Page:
The mixed English-Latin text makes fun of the difficulties of Latin declensions. It takes off from puns on the English words "motor" and "bus", ascribing them to different declensions in Latin, and conjugating them.
At the time of writing Godley, a distinguished Classical scholar, was resident at Oxford University. The poem traditionally commemorates the introduction of a motorised omnibus service in the city of Oxford (Corn and High are the colloquial names of streets in the centre of the city where several Colleges of the University are located), thereby shattering the bucolic charm of the horse-drawn age. It has since also been cited in the context of the recent introduction of larger vehicles (including "bendy" buses).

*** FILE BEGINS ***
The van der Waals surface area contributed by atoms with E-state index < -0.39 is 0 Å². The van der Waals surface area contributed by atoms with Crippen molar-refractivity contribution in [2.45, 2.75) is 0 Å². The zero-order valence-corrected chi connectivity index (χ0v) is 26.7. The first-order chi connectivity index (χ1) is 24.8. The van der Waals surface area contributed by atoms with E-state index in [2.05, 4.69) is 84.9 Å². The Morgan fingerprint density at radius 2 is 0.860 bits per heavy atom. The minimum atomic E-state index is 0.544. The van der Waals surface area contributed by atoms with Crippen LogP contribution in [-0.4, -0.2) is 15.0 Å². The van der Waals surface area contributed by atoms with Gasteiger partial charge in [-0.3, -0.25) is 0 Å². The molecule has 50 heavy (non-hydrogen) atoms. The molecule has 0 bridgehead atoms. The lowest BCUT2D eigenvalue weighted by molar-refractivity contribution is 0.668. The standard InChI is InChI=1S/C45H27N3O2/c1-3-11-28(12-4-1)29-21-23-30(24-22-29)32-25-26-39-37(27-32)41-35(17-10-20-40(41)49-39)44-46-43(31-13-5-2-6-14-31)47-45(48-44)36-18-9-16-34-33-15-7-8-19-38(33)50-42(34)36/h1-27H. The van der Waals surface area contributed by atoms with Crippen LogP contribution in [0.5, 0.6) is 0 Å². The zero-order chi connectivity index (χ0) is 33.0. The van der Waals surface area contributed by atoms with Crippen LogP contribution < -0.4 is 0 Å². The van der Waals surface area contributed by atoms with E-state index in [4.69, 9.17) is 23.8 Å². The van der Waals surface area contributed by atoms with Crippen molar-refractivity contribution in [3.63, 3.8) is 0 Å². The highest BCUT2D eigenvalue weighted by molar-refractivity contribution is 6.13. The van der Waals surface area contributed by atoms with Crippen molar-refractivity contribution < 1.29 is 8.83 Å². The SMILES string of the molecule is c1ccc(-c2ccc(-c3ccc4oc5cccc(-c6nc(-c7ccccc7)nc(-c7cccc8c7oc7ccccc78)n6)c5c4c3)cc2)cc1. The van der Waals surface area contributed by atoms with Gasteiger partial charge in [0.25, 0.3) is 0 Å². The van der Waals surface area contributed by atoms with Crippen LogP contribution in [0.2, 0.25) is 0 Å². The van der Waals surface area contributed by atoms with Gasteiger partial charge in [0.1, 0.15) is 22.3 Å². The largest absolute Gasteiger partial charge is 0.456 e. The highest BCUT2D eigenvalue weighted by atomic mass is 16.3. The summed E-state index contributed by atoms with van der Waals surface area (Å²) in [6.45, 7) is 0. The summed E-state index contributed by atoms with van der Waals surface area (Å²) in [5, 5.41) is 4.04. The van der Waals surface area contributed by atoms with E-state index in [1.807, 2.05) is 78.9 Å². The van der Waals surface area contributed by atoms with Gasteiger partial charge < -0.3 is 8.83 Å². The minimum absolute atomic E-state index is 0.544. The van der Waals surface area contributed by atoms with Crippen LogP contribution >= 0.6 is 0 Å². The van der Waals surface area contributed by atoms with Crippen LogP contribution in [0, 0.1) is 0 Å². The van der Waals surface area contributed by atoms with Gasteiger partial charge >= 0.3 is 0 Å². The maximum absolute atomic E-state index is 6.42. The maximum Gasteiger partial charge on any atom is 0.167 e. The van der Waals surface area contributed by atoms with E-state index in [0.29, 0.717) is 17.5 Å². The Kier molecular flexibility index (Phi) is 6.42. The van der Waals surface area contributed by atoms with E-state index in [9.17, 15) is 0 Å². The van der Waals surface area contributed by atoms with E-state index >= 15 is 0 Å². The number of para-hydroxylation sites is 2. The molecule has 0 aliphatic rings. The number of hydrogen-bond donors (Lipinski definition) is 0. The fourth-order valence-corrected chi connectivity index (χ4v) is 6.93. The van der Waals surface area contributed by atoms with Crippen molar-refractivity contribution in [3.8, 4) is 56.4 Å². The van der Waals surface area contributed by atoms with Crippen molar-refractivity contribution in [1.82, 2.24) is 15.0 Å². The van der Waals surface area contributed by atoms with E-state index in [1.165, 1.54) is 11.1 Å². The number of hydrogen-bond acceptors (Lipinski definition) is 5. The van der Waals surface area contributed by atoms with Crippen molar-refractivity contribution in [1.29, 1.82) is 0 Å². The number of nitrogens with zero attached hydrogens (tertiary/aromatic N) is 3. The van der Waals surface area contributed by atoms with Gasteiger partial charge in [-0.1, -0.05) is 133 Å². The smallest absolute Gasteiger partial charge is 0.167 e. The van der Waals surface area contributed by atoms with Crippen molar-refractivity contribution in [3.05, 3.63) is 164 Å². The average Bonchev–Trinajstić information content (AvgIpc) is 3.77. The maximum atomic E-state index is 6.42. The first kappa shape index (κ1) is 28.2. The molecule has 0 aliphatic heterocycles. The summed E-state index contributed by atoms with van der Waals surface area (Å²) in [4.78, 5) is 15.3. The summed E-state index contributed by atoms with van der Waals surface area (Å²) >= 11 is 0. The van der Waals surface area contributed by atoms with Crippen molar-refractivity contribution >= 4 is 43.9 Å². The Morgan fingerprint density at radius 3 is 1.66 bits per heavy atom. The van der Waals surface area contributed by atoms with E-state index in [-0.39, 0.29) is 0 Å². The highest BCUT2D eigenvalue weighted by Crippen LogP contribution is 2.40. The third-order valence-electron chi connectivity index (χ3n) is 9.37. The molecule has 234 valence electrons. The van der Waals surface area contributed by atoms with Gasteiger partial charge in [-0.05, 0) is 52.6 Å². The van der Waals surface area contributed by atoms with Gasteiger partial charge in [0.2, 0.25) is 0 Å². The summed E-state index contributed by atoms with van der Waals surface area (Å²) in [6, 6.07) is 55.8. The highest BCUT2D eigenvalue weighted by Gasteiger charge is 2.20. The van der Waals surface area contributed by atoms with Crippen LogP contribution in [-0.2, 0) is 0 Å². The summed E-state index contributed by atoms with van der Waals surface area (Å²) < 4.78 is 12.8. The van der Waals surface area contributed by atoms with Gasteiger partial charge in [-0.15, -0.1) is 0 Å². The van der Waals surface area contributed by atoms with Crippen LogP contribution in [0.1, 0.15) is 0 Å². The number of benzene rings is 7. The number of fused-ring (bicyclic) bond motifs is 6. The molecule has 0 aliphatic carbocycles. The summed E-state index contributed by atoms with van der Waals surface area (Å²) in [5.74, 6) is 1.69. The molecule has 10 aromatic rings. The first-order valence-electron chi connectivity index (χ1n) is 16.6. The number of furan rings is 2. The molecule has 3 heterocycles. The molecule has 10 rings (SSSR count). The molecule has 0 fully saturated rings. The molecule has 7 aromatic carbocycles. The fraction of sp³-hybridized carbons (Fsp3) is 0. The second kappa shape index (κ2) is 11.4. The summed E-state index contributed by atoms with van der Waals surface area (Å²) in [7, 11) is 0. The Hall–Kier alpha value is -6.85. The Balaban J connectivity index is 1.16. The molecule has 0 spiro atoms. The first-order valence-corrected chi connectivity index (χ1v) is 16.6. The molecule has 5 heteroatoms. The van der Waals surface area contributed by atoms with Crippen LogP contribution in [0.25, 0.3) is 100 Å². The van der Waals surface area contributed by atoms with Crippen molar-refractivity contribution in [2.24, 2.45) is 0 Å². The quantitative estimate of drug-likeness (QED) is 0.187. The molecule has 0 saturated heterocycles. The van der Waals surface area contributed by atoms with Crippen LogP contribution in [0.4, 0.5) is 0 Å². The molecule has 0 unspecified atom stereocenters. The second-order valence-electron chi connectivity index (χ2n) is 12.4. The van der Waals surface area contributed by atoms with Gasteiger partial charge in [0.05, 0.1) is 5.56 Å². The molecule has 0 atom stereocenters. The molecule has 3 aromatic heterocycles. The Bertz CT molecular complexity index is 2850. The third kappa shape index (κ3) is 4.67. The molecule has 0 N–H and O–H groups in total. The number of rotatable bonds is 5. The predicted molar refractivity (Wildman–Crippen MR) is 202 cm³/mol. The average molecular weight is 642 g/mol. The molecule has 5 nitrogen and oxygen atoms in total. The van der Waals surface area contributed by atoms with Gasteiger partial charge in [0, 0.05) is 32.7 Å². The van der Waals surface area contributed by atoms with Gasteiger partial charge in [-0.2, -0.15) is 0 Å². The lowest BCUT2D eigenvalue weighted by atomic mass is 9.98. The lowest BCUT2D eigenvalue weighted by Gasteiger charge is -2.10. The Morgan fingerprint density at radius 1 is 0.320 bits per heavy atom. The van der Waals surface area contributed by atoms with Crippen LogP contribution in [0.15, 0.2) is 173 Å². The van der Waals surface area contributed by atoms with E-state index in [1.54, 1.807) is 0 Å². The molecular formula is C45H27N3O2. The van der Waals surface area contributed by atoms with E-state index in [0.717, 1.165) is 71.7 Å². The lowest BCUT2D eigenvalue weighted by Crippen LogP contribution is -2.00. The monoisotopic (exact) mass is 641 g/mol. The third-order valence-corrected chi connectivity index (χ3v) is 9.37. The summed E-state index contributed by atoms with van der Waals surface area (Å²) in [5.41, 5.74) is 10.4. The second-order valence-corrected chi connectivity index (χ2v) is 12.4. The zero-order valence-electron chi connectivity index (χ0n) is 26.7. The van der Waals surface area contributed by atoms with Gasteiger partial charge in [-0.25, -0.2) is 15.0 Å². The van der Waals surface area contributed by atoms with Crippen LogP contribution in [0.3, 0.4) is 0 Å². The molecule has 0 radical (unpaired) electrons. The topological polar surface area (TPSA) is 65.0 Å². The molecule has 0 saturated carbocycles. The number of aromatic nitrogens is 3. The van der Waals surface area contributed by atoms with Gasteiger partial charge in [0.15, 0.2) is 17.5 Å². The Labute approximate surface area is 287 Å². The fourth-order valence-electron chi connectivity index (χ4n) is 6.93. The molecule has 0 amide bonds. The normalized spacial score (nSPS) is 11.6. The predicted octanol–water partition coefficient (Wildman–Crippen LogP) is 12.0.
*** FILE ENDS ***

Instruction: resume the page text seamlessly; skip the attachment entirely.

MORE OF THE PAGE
The poem owes its continuing popularity to the large number of pupils who had to learn Latin as a compulsory subject for University entrance (not just Oxford and Cambridge) in the United Kingdom. Most of them will have used a "primer" in which Latin nouns were "declined" (the correct declensions written out), for example, servus, serve, servum, servi, servo, servo (depending upon the order in which the cases - nominative, accusative, dative, etc. - were cited). The poem provides leavening to what is a very dry subject for most school pupils.
The poem is quoted by Dorothy L. Sayers in her well-known essay "The greatest single defect of my own Latin education".